Monroe County will hire an outside accounting firm to investigate the Florida Keys’ multimillion-dollar tourism marketing agency, a week after a county clerk audit revealed significant concerns with its financial oversight and operations.
In a unanimous vote Wednesday at their meeting in Key West, the Monroe County Board of County Commissioners agreed to bring in Cherry Bekaert, an accounting firm based in North Carolina with offices in South Florida, to take a deeper dive into the books kept by the Tourist Development Council.
Commissioners also voted to recommend the TDC board, which meets next week, put its marketing director Stacey Mitchell on paid leave and hire Cherry Bekaert for financial and management help.
Additional auditing is the appropriate next step, said Kevin Madok, the county clerk whose audit was released on Oct. 31 with a list of problematic practices his office found over a five-year period from October 2018 through September 2023.
“It’s not an indictment of anybody, just an uncomfortable necessity,” Madok said.
Monroe County State Attorney Dennis Ward and his chief assistant Joe Mansfield attended Wednesday’s meeting, held at the Harvey Government Center. Ward told The Keys Weekly his office is reviewing the clerk’s audit.
“We’re taking a hard look at it,” Ward said Wednesday. “I have my concerns. I know some forensic auditors myself.”
Before the BOCC vote, Cherry Bekaert executives made a presentation about their services. Their list of priorities for the TDC audit included analyzing all financial records, “to identify and quantify improper expenditures,” offer help with “improving internal controls,” and “interview whistleblowers, employees with knowledge of suspicious transactions and others with relevant knowledge who would maintain confidentiality.”
Commissioners directed staff to draw up a contract with the firm.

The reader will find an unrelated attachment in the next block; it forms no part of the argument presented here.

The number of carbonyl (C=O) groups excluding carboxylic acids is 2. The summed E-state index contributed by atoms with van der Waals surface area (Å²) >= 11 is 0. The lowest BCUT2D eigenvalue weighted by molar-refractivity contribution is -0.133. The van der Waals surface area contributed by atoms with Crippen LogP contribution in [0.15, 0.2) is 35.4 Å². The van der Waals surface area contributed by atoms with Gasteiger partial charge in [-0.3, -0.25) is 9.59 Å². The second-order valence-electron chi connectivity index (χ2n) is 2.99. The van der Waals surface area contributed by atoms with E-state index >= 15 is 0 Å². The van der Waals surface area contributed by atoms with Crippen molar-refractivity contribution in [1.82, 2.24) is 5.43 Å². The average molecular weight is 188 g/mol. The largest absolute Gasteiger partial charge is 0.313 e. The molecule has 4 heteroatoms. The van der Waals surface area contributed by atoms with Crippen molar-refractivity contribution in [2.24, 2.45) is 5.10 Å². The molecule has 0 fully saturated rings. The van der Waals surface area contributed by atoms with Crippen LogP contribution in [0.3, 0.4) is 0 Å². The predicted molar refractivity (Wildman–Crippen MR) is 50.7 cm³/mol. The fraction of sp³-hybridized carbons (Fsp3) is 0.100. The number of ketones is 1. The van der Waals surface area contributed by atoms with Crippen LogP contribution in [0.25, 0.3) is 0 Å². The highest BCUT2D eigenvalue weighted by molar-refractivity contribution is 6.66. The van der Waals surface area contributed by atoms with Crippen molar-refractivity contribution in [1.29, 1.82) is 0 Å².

Madok’s audit prompted county staff, including County Administrator Roman Gastesi and County Attorney Bob Shillinger, to recommend commissioners take action, including asking the TDC board to suspend Mitchell with pay.
But the five-member commission made clear they would only recommend to the TDC board to place Mitchell, whose annual salary is $205,749, on administrative leave pending further audits. Mitchell is not a county employee.
“It’s not saying anybody’s guilty of anything,” said Commissioner Craig Cates, of Key West. “This is for transparency and the public’s trust.”
The TDC has scheduled a special meeting for Nov. 16 at the DoubleTree Resort in Key West.
Mitchell, a 24-year TDC employee, was promoted to marketing director in 2017. She told Keys Weekly on Nov. 7 she can’t discuss the matter because she first must speak with the full board.
TDC board chairwoman Rita Irwin spoke up for Mitchell at Wednesday’s BOCC meeting, saying the audit didn’t show concerns about the marketing process and that Mitchell’s expertise is needed.
“Stacey came along in the eye of a hurricane, literally,” Irwin told commissioners. “There’s been a hurricane, a two-year pandemic and huge growth because of how fabulous the Florida Keys are and everybody came to see us.”
Only one local openly criticized the TDC at Wednesday’s meeting.
“The thing is broken and we have to get to the bottom of it,” said Richard Tallmadge, a longtime Key West business owner who recently closed his long-running Restaurant Store and Cole’s Peace Bakery. “It’s a cash cow and it just generates tons of revenue. There are no checks and balances.”
Arlo Haskell, who helped launch the Key West movement to reduce cruise ship traffic and also runs the Key West Literary Seminar, which receives TDC funding, said, “We all survive on tourism and they’ve done a great job building that up. You have a big opportunity here to build a better TDC.”
The clerk’s office is currently still auditing the three partner agencies: NewmanPR, which handles public relations; Two Oceans Digital, which handles website and digital marketing and Tinsley Advertising and Marketing, which handles advertising for the TDC.
The TDC audit by Madok’s office found “repeated noncompliance with Monroe County’s purchasing policy,” and “appearances of potential self-dealing by certain employees as well as possibly one of the TDC’s agencies of record.”